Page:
It’s become increasingly rare for me to be thoroughly excited about a movie I’m watching, a movie that gets me so pumped up that once it’s over I’m on the edge of my seat, gawking slack-jawed at the screen and longing for more. Kick-Ass did just that.
A group of friends and I saw Kick-Ass about a week ago (from when I originally wrote this, which now is about 5 months ago) and it’s been on my mind since. We had so much adrenaline pumping through us afterwards that once we finally stopped talking about “how freaking awesome that movie was!” we started planning out our own superheroes, costumes, names, powers and all (even drawing the concept art, which could possibly end up on this site…).
I was looking at some other reviews for this movie and most of them (not surprisingly) were negative. What most critics failed to realize about this movie, however, is that it takes you on a ride. Sure, there isn’t that much emotional connection to the movie or any real kind of aesthetic appeal, but this movie is fun. From start to finish, I was having the time of my life and watching that movie went from being a pass time to an experience.
Matthew Vaughn creates a pitch-black satire of the comic genre in his film adaptation of the Marvel comic Kick-Ass.The movie follows the same basic structure that’s become increasingly popular over the years (Wanted andZombieland are just a few that come to mind), a loser protagonist narrating his experience from zero to hero.
The movie tells the story of an average-Joe High Schooler, Dave Lizewski (Aaron Johnson) who transforms into an internet celebrity and local hero when a video of him risking his life to save someone from a brutal mugging (all while dressed in his make-shift super hero costume) becomes a viral hit on YouTube. Not only is his MySpace page getting thousands of views and requests for help, but he’s suddenly got the attention of his lifelong crush, Katie (Lyndsy Fonseca) although she’s only into him because she thinks he’s gay…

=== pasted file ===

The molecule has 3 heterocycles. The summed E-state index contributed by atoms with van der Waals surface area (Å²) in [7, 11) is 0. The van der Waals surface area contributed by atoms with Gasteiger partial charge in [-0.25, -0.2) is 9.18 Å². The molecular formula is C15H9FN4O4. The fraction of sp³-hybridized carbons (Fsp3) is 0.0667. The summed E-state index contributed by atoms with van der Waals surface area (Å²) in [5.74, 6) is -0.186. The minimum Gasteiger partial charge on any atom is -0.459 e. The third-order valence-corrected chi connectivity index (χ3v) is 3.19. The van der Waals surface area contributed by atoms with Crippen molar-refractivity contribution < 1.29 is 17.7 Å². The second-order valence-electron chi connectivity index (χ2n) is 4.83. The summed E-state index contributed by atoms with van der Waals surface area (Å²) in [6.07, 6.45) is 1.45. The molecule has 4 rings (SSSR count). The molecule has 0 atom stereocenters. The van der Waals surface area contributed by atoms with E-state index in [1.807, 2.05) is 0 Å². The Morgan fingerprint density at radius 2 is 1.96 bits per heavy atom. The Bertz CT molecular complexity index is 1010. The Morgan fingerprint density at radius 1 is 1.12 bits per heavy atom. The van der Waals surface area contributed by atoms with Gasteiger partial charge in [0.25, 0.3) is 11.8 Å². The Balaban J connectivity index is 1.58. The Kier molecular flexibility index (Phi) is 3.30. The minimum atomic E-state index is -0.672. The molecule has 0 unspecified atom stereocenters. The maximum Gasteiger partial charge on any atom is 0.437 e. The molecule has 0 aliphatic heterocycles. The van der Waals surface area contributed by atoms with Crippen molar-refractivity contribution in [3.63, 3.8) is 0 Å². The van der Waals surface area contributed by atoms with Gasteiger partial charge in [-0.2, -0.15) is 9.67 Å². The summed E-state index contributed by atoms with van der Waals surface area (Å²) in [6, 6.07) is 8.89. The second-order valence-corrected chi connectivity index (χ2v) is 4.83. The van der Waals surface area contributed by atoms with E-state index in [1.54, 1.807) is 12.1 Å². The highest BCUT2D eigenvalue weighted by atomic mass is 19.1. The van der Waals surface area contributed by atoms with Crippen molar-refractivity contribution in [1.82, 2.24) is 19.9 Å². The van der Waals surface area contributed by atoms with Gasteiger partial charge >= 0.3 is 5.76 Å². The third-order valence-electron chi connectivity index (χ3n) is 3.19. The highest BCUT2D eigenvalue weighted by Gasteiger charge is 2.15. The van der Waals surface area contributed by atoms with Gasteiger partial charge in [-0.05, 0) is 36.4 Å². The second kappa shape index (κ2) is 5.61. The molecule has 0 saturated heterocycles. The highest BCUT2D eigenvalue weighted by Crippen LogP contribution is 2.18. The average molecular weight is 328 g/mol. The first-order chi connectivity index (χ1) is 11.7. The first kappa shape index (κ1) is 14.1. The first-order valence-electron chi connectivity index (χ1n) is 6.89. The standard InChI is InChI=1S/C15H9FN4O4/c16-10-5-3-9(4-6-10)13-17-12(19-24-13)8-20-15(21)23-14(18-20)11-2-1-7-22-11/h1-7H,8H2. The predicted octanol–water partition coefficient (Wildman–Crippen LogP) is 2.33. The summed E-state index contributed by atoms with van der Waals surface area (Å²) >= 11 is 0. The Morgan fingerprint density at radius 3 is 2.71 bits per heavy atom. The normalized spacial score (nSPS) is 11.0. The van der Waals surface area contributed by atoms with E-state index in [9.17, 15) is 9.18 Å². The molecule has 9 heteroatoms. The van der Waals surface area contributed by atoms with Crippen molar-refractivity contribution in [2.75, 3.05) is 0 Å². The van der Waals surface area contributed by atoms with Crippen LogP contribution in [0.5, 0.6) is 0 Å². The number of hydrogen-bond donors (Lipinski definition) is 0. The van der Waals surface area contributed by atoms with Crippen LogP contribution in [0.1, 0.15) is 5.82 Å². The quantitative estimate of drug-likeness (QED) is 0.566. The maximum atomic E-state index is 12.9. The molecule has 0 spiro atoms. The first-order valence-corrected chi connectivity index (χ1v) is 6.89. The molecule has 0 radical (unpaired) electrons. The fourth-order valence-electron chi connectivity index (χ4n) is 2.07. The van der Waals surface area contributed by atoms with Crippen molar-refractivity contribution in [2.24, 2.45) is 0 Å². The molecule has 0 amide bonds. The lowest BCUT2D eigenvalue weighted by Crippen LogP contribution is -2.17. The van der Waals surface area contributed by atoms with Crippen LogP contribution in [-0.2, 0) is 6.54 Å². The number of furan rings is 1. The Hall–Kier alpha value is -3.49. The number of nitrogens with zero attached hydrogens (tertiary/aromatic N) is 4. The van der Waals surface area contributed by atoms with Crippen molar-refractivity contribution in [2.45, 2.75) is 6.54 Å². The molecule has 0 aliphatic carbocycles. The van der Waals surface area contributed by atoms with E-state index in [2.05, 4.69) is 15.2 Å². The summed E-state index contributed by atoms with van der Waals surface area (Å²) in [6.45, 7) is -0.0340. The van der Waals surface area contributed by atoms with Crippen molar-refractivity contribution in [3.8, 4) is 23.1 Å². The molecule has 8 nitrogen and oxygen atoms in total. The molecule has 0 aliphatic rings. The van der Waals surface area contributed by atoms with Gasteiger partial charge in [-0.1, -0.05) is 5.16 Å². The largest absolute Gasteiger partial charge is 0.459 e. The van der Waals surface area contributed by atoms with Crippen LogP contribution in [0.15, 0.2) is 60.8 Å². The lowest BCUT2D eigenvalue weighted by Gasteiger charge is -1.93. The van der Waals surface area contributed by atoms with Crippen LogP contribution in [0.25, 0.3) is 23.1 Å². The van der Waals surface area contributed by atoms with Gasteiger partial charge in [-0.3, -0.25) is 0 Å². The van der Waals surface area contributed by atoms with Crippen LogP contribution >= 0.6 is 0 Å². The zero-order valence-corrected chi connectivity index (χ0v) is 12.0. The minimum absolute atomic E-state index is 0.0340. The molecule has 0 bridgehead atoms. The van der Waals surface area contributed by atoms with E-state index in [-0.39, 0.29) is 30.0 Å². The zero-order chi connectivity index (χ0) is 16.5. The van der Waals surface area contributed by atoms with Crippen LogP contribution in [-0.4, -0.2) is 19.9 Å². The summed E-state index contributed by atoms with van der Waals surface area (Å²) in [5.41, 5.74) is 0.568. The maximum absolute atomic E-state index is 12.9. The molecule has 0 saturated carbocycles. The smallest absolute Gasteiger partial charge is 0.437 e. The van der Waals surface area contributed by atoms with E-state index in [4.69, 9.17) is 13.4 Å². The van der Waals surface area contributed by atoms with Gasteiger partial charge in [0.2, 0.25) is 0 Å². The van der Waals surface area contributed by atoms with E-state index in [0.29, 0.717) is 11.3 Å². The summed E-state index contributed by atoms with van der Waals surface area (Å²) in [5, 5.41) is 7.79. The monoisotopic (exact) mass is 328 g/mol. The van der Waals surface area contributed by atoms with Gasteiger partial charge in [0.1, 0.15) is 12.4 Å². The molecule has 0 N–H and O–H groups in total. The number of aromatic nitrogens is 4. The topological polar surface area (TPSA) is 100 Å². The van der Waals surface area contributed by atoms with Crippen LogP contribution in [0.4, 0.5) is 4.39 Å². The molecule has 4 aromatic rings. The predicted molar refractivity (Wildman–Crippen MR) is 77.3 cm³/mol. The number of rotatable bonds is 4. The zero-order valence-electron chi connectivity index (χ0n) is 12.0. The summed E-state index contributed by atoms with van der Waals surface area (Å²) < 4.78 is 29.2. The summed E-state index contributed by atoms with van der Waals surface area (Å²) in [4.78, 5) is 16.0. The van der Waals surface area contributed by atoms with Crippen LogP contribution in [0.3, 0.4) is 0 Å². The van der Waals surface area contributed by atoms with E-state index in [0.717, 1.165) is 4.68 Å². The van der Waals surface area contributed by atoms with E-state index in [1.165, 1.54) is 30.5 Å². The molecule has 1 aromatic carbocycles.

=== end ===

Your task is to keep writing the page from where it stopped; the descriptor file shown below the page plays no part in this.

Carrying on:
The plot thickens when Kick-Ass runs into actual super heroes, Big Daddy (Nicolas Cage) and Hit Girl (Chloë Grace Moretz), a crime fighting father/daughter duo who straight up murder people. The duo offer to team up with Kick-Ass, offering their assistance whenever he needs it. Up until this point, Kick-Ass has been enjoying his time in the lime light and the new found fame he has, claiming that “with no power, comes no responsibility”. However, he soon finds himself involved in a war between Big Daddy and local crime syndicate leader Frank D’Amico (Mark Strong) and quickly discovers this whole superhero business isn’t all it’s cracked up to be…
Aaron Johnson played an excellent nerdy superhero, Mark Strong did what he does best-played the bad guy and Christopher Mintz-Plasse (who plays D’Amico’s nerdy son) was an excellent rival for Kick-Ass and his McLovin-ish character made for an awesome nerd-on-nerd battle towards the end of the movie, but Nicolas Cage and Chloë Grace Moretz completely stole the show.
Nicolas Cage plays Damon Macready, a former cop who is framed by D’Amico and sent to prison. To make matters worse, his pregnant wife dies while giving birth to his daughter, Mindy.
After his release from prison (time he spent totally pumping up) he does what any single father would do, trains his little girl to be a killing machine.
Cage finally broke away from his seemingly endless line of movies where he played the same National Treasurey character, and his twisted, absurd performance reminded me of some of his earlier work (Raising Arizona and Adaptation specifically). He’s so engulfed with revenge, that he makes Batman look like a melodramatic teenage girl and Cage’s Adam West/William Shatner voice is absolutely hilarious.
Chloë plays Macready’s daughter,Mindy who takes on the masked persona of Hit-Girl. I would’ve been perfectly fine if this movie just revolved around her character because she was amazing. I’ve never seen a young actress say something like “contact the mayor’s office, he has a special signal he shines in the sky—it’s in the shape of a giant cock” and deliver it with such devastating wit. She has the most intense fight scenes in the whole movie, at one point single handedly taking out all of D’Amico’s guards and henchmen in the most gruesome ways she can think of, and behind all the bullet dodging and knife throwing, you can tell Chloë is having an absolute blast. And so was I.
On the surface, this movie seems like just another run-o-the-mill super hero flick, but it is so chock full of super hero references, that it becomes a shameless parody, completely self aware of what it’s trying to do. Kick-Ass satirizes the entire comic genre by making the ultimate comic movie and the result is an exciting two hours that you will never forget. In short: this movie kicks ass. You honestly thought I could make it through the review without dropping that joke? You’re a fool. So what are you waiting for? GO WATCH IT!